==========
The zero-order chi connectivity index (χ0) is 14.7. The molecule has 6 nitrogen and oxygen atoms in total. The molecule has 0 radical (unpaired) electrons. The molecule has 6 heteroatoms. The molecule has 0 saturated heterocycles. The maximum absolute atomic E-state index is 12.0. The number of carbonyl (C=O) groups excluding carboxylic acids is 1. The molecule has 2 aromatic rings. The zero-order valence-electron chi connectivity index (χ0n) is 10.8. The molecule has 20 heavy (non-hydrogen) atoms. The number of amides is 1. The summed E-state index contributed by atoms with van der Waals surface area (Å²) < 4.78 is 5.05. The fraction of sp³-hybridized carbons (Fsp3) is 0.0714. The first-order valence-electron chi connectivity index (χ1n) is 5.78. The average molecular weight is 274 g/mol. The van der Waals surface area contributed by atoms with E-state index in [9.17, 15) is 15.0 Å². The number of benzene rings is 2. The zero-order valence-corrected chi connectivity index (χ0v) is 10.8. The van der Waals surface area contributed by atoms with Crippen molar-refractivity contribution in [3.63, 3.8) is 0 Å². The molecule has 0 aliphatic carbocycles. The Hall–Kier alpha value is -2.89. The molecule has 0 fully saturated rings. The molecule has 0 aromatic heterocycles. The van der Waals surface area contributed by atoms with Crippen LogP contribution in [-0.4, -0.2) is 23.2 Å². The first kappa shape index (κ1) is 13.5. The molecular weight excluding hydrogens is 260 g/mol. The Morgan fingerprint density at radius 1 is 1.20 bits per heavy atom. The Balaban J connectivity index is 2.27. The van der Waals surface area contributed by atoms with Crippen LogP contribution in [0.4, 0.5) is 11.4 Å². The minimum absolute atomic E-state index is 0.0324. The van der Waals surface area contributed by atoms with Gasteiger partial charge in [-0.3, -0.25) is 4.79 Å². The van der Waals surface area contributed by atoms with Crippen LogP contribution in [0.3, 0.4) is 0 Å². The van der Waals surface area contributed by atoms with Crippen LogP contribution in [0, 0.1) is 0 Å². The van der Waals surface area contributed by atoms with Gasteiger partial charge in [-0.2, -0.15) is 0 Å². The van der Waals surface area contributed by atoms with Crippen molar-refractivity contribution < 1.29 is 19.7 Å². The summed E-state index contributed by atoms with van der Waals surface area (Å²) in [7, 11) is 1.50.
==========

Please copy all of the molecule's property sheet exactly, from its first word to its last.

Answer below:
The zero-order chi connectivity index (χ0) is 14.7. The molecule has 6 nitrogen and oxygen atoms in total. The molecule has 0 radical (unpaired) electrons. The molecule has 6 heteroatoms. The molecule has 0 saturated heterocycles. The maximum absolute atomic E-state index is 12.0. The number of carbonyl (C=O) groups excluding carboxylic acids is 1. The molecule has 2 aromatic rings. The zero-order valence-electron chi connectivity index (χ0n) is 10.8. The molecule has 20 heavy (non-hydrogen) atoms. The number of amides is 1. The summed E-state index contributed by atoms with van der Waals surface area (Å²) < 4.78 is 5.05. The fraction of sp³-hybridized carbons (Fsp3) is 0.0714. The first-order valence-electron chi connectivity index (χ1n) is 5.78. The average molecular weight is 274 g/mol. The van der Waals surface area contributed by atoms with E-state index in [9.17, 15) is 15.0 Å². The number of benzene rings is 2. The zero-order valence-corrected chi connectivity index (χ0v) is 10.8. The van der Waals surface area contributed by atoms with Crippen molar-refractivity contribution in [3.63, 3.8) is 0 Å². The molecule has 0 aliphatic carbocycles. The Hall–Kier alpha value is -2.89. The molecule has 0 fully saturated rings. The molecule has 0 aromatic heterocycles. The van der Waals surface area contributed by atoms with Crippen LogP contribution in [-0.4, -0.2) is 23.2 Å². The first kappa shape index (κ1) is 13.5. The molecular weight excluding hydrogens is 260 g/mol. The Morgan fingerprint density at radius 1 is 1.20 bits per heavy atom. The Balaban J connectivity index is 2.27. The van der Waals surface area contributed by atoms with Crippen LogP contribution in [0.4, 0.5) is 11.4 Å². The minimum absolute atomic E-state index is 0.0324. The van der Waals surface area contributed by atoms with Gasteiger partial charge in [-0.3, -0.25) is 4.79 Å². The van der Waals surface area contributed by atoms with Crippen LogP contribution in [0.3, 0.4) is 0 Å². The van der Waals surface area contributed by atoms with Crippen LogP contribution in [0, 0.1) is 0 Å². The van der Waals surface area contributed by atoms with Gasteiger partial charge in [-0.2, -0.15) is 0 Å². The van der Waals surface area contributed by atoms with Crippen molar-refractivity contribution < 1.29 is 19.7 Å². The summed E-state index contributed by atoms with van der Waals surface area (Å²) in [7, 11) is 1.50.